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In JavaScript, one can print out the definition of a function. Is there a way to accomplish this in Python?

(Just playing around in interactive mode, and I wanted to read a module without open(). I was just curious).

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You have the source for the function. What's wrong with that? –  S.Lott Oct 13 '09 at 23:04
And from interactive mode you can use help(function) to display the docstring for the function. –  monkut Oct 14 '09 at 1:36
There's a duplicate of this question: stackoverflow.com/questions/427453/… –  Anderson Green May 14 '13 at 19:36

5 Answers 5

up vote 33 down vote accepted

If you are importing the function, you can use inspect.getsource:

>>> import re
>>> import inspect
>>> print inspect.getsource(re.compile)
def compile(pattern, flags=0):
    "Compile a regular expression pattern, returning a pattern object."
    return _compile(pattern, flags)

This will work in the interactive prompt, but apparently only on objects that are imported (not objects defined within the interactive prompt). And of course it will only work if Python can find the source code (so not on built-in objects, C libs, .pyc files, etc)

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Functions that are created at runtime (including the interactive prompt) don't have a file or linenumber either, which makes sense –  John La Rooy Oct 13 '09 at 20:57
That seems to be what I was looking for. Thanks! –  Eddie Welker Oct 14 '09 at 13:18
What about printing a function definition that I defined earlier on in the current interactive Python interpreter? Is this possible? –  GL2014 Jan 13 at 17:25

If you're using iPython, you can use function_name? to get help, and function_name?? will print out the source, if it can.

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+1, ipython is awesome! You could add a link to it: ipython.scipy.org –  orip Oct 13 '09 at 20:43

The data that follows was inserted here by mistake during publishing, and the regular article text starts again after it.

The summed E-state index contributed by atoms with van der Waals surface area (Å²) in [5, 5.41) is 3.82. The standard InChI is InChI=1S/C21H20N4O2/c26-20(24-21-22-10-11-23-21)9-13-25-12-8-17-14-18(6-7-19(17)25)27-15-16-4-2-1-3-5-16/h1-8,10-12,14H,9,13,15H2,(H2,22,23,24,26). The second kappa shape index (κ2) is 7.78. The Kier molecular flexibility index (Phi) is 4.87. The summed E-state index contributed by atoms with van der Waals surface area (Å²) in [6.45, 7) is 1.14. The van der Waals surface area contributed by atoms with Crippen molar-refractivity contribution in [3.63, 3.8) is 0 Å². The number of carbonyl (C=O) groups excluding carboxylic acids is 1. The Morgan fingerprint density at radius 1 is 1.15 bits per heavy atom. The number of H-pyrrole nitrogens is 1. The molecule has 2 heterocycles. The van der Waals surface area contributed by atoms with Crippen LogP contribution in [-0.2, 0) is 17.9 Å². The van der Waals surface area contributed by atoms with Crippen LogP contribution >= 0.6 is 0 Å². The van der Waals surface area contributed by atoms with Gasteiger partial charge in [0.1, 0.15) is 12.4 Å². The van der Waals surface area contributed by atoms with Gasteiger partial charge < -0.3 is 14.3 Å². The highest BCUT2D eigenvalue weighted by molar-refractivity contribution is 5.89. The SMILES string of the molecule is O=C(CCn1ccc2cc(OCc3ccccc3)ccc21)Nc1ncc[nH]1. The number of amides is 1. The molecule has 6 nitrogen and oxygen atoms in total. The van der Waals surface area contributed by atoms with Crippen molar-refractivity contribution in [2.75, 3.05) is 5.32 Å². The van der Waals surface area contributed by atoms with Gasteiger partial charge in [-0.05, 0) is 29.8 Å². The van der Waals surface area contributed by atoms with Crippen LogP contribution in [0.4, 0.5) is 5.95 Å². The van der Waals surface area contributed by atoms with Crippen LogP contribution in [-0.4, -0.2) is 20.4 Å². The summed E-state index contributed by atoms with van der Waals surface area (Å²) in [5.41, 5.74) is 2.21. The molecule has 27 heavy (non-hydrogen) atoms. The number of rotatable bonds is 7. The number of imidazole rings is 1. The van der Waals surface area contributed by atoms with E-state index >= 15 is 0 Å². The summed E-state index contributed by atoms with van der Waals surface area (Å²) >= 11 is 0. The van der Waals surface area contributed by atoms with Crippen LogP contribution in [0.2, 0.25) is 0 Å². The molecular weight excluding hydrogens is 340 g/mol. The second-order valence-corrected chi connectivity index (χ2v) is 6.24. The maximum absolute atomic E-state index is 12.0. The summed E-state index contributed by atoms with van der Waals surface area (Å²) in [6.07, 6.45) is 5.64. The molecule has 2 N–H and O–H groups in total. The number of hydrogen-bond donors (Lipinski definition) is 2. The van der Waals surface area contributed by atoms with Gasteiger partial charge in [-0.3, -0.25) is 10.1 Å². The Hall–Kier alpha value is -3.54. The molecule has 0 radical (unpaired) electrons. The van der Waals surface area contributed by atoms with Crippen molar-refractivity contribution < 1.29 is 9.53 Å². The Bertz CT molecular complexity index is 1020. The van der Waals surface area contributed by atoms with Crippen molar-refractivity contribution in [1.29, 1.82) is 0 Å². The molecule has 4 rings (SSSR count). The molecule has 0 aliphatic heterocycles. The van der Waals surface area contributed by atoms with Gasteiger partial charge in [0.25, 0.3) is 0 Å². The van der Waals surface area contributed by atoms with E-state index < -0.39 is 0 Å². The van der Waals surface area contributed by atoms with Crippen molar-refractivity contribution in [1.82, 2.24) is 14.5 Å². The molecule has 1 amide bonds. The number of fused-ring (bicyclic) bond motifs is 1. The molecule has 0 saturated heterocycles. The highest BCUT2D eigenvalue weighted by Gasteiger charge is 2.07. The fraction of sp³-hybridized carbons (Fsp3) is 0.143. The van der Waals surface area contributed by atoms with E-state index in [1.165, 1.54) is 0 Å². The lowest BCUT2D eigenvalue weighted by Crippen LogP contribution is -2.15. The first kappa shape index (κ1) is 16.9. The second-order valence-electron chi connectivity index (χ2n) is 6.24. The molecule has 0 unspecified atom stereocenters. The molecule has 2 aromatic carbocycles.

Take a look at help() function from pydoc module. In interactive mode it should be already imported for you, so just type help(funtion_to_describe). For more capabilities use IPython.

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The question was about function definition not function docstring. –  jentyk Mar 19 at 15:50

While I'd generally agree that inspect is a good answer, I'd disagree that you can't get the source code of objects defined in the interpreter. If you use dill.source.getsource from dill, you can get the source of functions and lambdas, even if they are defined interactively. It also can get the code for from bound or unbound class methods and functions defined in curries... however, you might not be able to compile that code without the enclosing object's code.

>>> from dill.source import getsource
>>> def add(x,y):
...   return x+y
>>> squared = lambda x:x**2
>>> print getsource(add)
def add(x,y):
  return x+y

>>> print getsource(squared)
squared = lambda x:x**2

>>> class Foo(object):
...   def bar(self, x):
...     return x*x+x
>>> f = Foo()
>>> print getsource(f.bar)
def bar(self, x):
    return x*x+x

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You can use the __doc__ keyword:

#print the class description
print string.__doc__
#print function description
print open.__doc__
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That's the description, not the definition. –  Triptych Oct 13 '09 at 20:43
for many builtins (as a rule, functions defined in C modules), it includes the function signature as well, but not in general. –  u0b34a0f6ae Oct 13 '09 at 20:45
While in the interactive shell "help(object)" will display this in a more navigable way. –  TK. Oct 13 '09 at 20:49
@kaizer A function signature is not a definition either. What __doc__ actually returns is whatever the author of the code put in the doc string (the triple quoted string). Nothing more, nothing less. –  Triptych Oct 13 '09 at 20:51
I think definition is ambiguous here. To me it could mean the docstring or the code text or both or even the code object at a stretch –  John La Rooy Oct 13 '09 at 20:54

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